8. Kindred Hospital Northwest Indiana, a 70-bed long-term acute care hospital in Hammond, is closing, resulting in 110 layoffs, according to a notice filed with the state in August. The layoffs started Oct. 10. Kindred said the closure is a result of Mishawaka, Ind.-based Franciscan Health’s decision to downsize its Hammond hospital, a move that will eliminate Kindred’s space on the campus. 

9. Garland (Texas) Behavioral Hospital, part of King of Prussia, Pa.-based Universal Health Services, is closing and laying off its 119 employees, according to the Dallas Morning News. The layoffs started Oct. 7, according to a notice filed with the state. 

New jobless claims totaled 184,000 last week, reaching lowest since 1969

https://finance.yahoo.com/news/weekly-unemployment-claims-week-ended-dec-4-2021-192034644.html

Weekly U.S. jobless claims fell to 184,000, lowest level since 1969

New initial jobless claims improved much more than expected last week to reach the lowest level in more than five decades, further pointing to the tightness of the present labor market as many employers seek to retain workers. 

The Labor Department released its weekly jobless claims report on Thursday. Here were the main metrics from the print, compared to consensus estimates compiled by Bloomberg:

  • Initial unemployment claims, week ended Dec. 4: 184,000 vs. 220,000 expected and an upwardly revised 227,000 during prior week 
  • Continuing claims, week ended Nov. 27: 1.992 million vs. 1.910 million expected and a downwardly revised 1.954 million during prior week

Jobless claims decreased once more after a brief tick higher in late November. At 184,000, initial jobless claims were at their lowest level since Sept. 1969. 

“The consensus always looked a bit timid, in light of the behavior of unadjusted claims in the week after Thanksgiving in previous years when the holiday fell on the 25th, but the drop this time was much bigger than in those years, and bigger than implied by the recent trend,” Ian Shepherdson, chief economist for Pantheon Macroeconomics, wrote in an email Thursday morning. “A correction next week seems likely, but the trend in claims clearly is falling rapidly, reflecting the extreme tightness of the labor market and the rebound in GDP growth now underway.”

After more than a year-and-a-half of the COVID-19 pandemic in the U.S., jobless claims have begun to hover below even their pre-pandemic levels. New claims were averaging about 220,000 per week throughout 2019. At the height of the pandemic and stay-in-place restrictions, new claims had come in at more than 6.1 million during the week ended April 3, 2020. 

Continuing claims, which track the number of those still receiving unemployment benefits via regular state programs, have also come down sharply from pandemic-era highs, and held below 2 million last week.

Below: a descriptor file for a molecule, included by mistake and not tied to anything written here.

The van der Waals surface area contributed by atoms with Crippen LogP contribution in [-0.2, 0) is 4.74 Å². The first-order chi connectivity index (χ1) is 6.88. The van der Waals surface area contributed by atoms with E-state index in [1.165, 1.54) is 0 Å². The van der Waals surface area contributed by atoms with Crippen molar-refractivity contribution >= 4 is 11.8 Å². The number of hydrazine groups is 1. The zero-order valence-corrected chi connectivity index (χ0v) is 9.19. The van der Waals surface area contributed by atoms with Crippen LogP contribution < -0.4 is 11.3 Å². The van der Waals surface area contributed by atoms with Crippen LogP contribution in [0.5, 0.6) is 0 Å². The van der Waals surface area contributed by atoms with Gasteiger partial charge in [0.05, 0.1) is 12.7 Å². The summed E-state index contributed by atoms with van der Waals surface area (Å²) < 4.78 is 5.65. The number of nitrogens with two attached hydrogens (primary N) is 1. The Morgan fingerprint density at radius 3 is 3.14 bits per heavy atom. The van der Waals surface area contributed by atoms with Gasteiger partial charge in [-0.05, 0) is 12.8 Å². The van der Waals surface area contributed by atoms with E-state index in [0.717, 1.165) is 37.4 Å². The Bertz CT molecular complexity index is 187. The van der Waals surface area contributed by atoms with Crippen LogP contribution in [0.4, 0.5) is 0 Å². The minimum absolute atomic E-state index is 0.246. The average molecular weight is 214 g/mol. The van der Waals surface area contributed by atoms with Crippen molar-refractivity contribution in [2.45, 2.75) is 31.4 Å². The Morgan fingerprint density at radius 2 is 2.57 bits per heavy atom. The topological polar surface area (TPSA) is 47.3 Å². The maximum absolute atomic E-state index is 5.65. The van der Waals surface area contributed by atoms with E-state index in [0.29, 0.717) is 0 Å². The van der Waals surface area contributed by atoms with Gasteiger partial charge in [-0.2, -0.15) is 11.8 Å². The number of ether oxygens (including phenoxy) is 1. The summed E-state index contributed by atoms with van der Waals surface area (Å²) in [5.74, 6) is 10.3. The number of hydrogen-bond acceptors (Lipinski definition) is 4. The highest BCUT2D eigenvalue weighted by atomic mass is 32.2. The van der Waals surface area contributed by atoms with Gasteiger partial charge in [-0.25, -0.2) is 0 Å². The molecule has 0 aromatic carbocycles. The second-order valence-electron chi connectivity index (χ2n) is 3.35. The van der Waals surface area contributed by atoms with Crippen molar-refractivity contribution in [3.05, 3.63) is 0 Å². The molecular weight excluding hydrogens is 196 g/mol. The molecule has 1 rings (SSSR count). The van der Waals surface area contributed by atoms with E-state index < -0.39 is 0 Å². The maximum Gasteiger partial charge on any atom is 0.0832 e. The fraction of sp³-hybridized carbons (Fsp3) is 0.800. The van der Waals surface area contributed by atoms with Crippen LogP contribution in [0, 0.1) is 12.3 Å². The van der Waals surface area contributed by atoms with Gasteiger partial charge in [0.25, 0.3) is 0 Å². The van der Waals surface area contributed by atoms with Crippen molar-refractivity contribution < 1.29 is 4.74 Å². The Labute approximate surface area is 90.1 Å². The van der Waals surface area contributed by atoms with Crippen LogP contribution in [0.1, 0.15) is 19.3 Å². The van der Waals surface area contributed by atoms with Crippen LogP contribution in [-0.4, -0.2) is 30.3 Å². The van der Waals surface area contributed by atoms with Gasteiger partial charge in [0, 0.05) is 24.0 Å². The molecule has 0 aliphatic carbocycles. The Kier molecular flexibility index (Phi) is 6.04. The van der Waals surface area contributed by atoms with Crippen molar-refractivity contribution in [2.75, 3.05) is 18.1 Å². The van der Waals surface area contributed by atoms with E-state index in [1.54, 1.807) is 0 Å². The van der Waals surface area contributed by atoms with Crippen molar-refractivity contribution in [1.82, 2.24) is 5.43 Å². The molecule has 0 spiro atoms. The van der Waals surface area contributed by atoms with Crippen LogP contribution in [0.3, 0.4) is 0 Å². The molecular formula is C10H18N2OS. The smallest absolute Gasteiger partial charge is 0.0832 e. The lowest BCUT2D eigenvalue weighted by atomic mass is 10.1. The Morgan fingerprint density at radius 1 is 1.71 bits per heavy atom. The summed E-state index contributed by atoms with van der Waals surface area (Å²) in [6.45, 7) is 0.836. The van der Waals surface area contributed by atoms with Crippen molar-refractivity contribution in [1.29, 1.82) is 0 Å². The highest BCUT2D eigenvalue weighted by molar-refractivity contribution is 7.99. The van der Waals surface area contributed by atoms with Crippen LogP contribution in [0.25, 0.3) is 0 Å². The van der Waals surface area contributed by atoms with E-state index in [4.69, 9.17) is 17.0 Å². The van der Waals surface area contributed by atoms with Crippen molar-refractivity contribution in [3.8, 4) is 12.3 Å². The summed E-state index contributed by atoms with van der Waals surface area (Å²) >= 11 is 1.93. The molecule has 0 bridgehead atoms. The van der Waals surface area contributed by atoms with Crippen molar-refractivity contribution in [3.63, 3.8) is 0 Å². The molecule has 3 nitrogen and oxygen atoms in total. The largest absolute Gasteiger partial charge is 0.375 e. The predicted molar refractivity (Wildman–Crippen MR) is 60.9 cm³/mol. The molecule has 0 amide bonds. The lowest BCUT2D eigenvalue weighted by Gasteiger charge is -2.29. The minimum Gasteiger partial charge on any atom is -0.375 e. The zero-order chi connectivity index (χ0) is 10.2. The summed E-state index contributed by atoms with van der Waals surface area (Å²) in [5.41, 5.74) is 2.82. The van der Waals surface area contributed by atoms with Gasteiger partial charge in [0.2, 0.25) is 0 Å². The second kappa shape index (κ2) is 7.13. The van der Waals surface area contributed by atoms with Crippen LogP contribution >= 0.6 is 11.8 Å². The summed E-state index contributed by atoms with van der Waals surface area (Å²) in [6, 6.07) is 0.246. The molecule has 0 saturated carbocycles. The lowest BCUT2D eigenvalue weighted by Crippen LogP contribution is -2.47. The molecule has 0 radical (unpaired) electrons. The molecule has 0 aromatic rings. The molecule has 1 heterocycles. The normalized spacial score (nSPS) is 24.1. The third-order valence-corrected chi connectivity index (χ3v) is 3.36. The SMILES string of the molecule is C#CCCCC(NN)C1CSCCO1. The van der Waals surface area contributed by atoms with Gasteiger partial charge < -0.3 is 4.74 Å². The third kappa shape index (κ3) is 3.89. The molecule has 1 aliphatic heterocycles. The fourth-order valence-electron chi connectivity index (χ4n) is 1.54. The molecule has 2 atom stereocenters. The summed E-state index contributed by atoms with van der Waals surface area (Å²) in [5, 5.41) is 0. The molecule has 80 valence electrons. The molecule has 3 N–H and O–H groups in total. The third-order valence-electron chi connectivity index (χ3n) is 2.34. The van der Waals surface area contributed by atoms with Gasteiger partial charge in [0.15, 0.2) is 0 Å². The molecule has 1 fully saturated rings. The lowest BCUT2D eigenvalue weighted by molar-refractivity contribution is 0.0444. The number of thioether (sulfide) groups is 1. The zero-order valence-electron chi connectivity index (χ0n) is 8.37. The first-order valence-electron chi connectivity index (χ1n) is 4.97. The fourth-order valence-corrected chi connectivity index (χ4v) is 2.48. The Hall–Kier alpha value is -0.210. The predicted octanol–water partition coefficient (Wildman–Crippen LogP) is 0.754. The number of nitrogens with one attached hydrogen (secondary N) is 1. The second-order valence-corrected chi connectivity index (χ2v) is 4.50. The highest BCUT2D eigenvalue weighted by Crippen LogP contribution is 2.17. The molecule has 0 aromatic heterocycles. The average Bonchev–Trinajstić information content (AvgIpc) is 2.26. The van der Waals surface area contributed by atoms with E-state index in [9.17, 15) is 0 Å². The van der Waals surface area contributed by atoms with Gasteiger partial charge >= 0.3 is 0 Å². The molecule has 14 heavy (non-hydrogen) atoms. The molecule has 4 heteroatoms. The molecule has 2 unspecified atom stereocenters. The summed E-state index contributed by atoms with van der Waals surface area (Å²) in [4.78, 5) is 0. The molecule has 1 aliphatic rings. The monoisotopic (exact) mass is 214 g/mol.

“Beyond weekly moves, the overall trend in filings remains downward and confirms that businesses facing labor shortages are holding onto workers,” wrote Rubeela Farooqi, chief U.S. economist for High Frequency Economics, in a note on Wednesday. 

Farooqi added, however, that “the decline in layoffs is not translating into faster job growth on a consistent basis, which was evident in a modest gain in non-farm payrolls in November.” 

“For now, labor supply remains constrained and will likely continue to see pandemic effects as the health backdrop and a lack of safe and affordable child care keeps people out of the workforce,” she added. 

Other recent data on the labor market have also affirmed these lingering pressures. The November jobs report released from the Labor Department last Friday reflected a smaller number of jobs returned than expected last month, with payrolls growing by the least since December 2020 at just 210,000. And the labor force participation rate came in at 61.8%, still coming in markedly below its pre-pandemic February 2020 level of 63.3%. 

And meanwhile, the Labor Department on Wednesday reported that job openings rose more than expected in October to top 11 million, coming in just marginally below July’s all-time high of nearly 11.1 million. The quits rate eased slightly to 2.8% from September’s record 3.0% rate. 

“There is a massive shortage of labor out there in the country that couldn’t come at a worst time now that employers need workers like they have never needed them before. This is a permanent upward demand shift in the economy that won’t be alleviated by companies offering greater incentives to their new hires,” Chris Rupkey, FWDBONDS chief economist, wrote in a note Wednesday. “Wage inflation will continue to keep inflation running hot as businesses fall all over themselves in a bidding war for talent.”